Disclosure of Russian password hack seems like fake antivirus scam

password

There were plenty of hyperbolic, sky-is-falling headlines yesterday about news that a Russian criminal organization has amassed over a billion compromised passwords. The information was vague and scarce on details, though, and accompanied by a pitch to sell a service from a virtually unknown security vendor. The whole thing feels like a marketing stunt, or a fake antivirus scam perpetrated on a global level.

Let me back up one step, and say that I don’t actually believe it’s a scam. It just has many of the same attributes of a fake AV scam. Hold Security isn’t a household name, but it was involved in exposing the Adobe data breach last year, and there is no reason to assume the breach they’re reporting this time isn’t true.

That said, the combination of over-the-top hyperbole and a lack of details seems sketchy. The Hold Security website goes so far as to label this “the largest security breach.” If true, I won’t argue that 1.2 billion passwords is some sort of record, but if we want to split hairs I don’t agree that it’s the largest breach because the compromised credentials were collected from hundreds of thousands of sites, which is not the same as a single company like Target getting hacked.

I’m not suggesting that this news isn’t cause for concern, though. It is obviously a problem if cybercriminals have a database of 1.2 billion passwords, and 500 million email addresses, from 420,000 vulnerable websites. The problem is that Hold Security was intentionally nebulous about how the information was compromised, or which sites were affected—citing nondisclosure agreements, and concerns that many of the affected sites are still vulnerable.

Does this scenario seem at all familiar? Have you ever received a mysterious pop-up alert on your PC notifying you that a scan has detected untold scary numbers of malware infections—even though the alert wasn’t from the antimalware tool you have installed, or you don’t actually have anything installed in the first place? Have you ever clicked on that notification to discover that this mysterious malware Samaritan also offers a solution, and will gladly eradicate the phantom malware from your system for some sum of money?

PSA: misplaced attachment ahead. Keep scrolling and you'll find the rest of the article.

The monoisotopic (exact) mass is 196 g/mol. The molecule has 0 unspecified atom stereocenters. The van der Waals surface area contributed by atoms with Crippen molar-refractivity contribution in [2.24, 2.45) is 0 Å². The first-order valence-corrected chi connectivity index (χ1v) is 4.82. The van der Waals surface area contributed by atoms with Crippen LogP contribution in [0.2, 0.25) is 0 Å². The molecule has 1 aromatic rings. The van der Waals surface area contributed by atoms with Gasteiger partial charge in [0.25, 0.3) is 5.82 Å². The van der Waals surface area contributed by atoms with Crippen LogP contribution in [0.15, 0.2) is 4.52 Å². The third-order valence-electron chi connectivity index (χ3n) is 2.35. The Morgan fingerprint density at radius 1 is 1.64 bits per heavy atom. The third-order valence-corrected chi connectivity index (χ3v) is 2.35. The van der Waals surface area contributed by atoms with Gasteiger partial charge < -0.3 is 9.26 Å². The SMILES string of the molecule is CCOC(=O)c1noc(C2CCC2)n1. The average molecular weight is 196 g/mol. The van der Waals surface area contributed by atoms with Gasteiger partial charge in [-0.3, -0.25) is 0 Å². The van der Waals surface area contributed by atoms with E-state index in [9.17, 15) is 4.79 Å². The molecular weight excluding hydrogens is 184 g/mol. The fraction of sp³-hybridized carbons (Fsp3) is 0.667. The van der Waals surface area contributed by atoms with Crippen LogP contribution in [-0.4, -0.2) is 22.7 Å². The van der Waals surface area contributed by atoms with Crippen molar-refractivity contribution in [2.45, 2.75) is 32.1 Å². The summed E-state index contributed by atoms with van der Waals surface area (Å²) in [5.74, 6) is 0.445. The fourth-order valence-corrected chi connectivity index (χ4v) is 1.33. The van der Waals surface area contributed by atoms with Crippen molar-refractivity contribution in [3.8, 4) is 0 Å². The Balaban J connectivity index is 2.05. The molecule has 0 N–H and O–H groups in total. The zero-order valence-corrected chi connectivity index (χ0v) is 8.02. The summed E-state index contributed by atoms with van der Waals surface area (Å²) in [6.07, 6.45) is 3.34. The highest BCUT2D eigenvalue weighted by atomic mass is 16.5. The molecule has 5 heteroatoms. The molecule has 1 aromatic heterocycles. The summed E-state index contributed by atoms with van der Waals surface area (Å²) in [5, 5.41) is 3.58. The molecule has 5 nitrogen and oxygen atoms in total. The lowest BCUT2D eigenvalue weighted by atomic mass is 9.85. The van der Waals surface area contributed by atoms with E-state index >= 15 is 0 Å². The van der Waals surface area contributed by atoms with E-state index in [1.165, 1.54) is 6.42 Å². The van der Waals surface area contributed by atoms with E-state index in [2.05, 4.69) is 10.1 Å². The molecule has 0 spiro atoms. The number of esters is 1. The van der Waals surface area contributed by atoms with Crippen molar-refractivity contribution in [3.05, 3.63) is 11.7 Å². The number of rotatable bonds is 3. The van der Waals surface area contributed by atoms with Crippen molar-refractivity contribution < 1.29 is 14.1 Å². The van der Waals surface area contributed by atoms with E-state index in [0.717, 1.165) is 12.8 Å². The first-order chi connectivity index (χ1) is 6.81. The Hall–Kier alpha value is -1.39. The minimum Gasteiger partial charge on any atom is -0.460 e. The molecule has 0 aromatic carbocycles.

Hopefully that hasn’t happened to you personally, but fake AV threats have been around for a while so there’s a fair chance that somebody you know has been hit, and probably even a good chance at least one person you know has actually coughed up the cash to remove the malware threats that weren’t really there.

In this case, the reports seem plausible enough. It is not hard to believe that hundreds of thousands of websites have some weakness, or that Russian hackers may have developed some automated bot capable of scouring the Internet to find vulnerable sites and harvest the information. It’s just a little hard to swallow without some corroborating evidence.

The NY Times article that broke this story claims to have had independent security experts review some of the allegedly compromised data, and that those security experts verified that the claims made by Hold Security appear legitimate. Other than having never heard of them, I have no reason to believe Hold Security is actually trying to perpetrate a scam, and I don’t really mean to imply that. I just feel like the way this news was disclosed, and the fact that Hold Security immediately started using it as bait to try and market its own services smells the same as your typical fake AV scam.

I am not alone, either. Forbes writer Kashmir Hill noted the direct link between inciting panic, and then cashing in on the fallout. She added, “Yes, I expect security firms to make money for making the Internet more secure, but I am skeptical of a firm with a financial incentive in creating a panic to be the main source for a story that causes a panic.”

Respected security expert Graham Cluley wrote a blog post proclaiming, “I have no doubt that the scale of the CyberVor hacking gang’s ill-gotten gains will make numerous headlines over the coming days, but what I would rather see is Hold Security share comprehensive details of what it has discovered with the public, and for clear advice to be shared with organizations and individuals on how to avoid becoming victims in future.”

Should you take the news seriously and change your passwords or something? Sure. Why not. It’s probably been a few weeks since you did that last time. Keep in mind, though, that if the reports are true and the affected sites haven’t done anything to fix whatever flaw is being exploited, your new password will also be compromised.

Good news, though. Hold Security will help you keep an eye on things…for a fee.

To comment on this article and other CSO content, visit our Facebook page or our Twitter stream.
Insider: Hacking the elections: myths and realities
Notice to our Readers
We're now using social media to take your comments and feedback. Learn more about this here.